Listen you people: I was awake, it wasn't the tv (Bridezillas are simply not as polite as my old lady), and I haven't been checked out for schizophrenia, but I'm pretty sure my brother inherited that, not me. In addition, the voice wasn't in my head, it was outside of my head. As if someone (an invisible someone) was standing in the doorway speaking to me. Clear as a bell. Sure as death. As reliable as a politician turning up for a an all-expenses paid golf resort trip with a group of lobbyists in the Caribbean.

We named her Edna. And we spoke friendly words to her for the rest of our stay that weekend: "Hey, Edna! How'd you sleep?" "Want a glass of wine, Edna?" "Edna, did you just take my last tampon? Bad form, lady! Not cool!"

 The End.

(Oh wait! Also: this one time, when I was living in Yuma, Arizona, a friend won front row tickets to see The Who at The Staples Center in LA and I went with her. We spent the night at a really cheap motel right outside Anaheim, and in the middle of the night, I woke up to see a man in a trench coat hunched over something. He was sitting at the foot of my bed, and for some reason, I just KNEW he had a gun between  his legs and was about to pull the trigger. I certainly didn't want to see THAT, so I yanked the covers up over my head and begged God not to let the ghost in a trench coat get up to lean over me or anything or, Jesus Christ!, touch me with a dead finger! And I went back to sleep. I have no idea how I went back to sleep, but somehow I did. Actually, I think I may have just fainted from terror and woken up when sunlight hit my eyelids.)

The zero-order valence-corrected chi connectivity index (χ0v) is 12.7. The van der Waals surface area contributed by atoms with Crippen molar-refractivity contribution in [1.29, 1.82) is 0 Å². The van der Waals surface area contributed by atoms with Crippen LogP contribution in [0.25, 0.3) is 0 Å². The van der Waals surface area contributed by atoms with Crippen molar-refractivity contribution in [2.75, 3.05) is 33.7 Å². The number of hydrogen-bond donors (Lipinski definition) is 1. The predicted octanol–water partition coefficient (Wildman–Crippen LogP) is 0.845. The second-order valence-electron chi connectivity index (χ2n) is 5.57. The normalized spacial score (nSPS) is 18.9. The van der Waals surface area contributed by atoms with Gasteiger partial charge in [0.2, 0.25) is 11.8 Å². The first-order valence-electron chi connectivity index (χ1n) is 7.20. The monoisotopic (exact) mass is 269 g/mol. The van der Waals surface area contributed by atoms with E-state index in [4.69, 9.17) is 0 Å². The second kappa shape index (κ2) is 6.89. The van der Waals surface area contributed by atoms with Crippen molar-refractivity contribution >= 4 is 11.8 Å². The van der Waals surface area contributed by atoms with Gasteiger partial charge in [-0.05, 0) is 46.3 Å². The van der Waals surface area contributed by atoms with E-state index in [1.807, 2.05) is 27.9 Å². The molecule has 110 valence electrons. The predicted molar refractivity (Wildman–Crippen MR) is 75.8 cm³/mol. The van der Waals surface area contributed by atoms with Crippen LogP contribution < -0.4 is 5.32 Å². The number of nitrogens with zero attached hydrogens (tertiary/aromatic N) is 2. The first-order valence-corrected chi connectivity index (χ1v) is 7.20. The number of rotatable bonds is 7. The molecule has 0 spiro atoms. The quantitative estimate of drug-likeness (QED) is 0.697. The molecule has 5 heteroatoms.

Ghosts. They walk amongst us, sometimes down stairs like these:

But stalkers are scarier.


fear zones.

It's really hard for me not to delete the entry below this one. First of all, I feel like I'm whining in it (I hate it when I whine). Second of all, I'm terrified of what I put out there. But then again, terror isn't necessarily a BAD thing, right? Terror is good; it's usually a solid indication you're stretching way beyond your comfort zone. Which is soul growth, I think. It's probably good to terrify yourself at least once per year, preferably more. Unless, I suppose, you put yourself into a situation where you're being chased down by a bunch of Walking Dead zombies or blood thirsty vampires. That terror may be the kind to avoid. Also: running with bulls in Madrid or swimming in bloody waters with a bunch of frenzied sharks. Be smart in your self terror endeavors. Is my motto.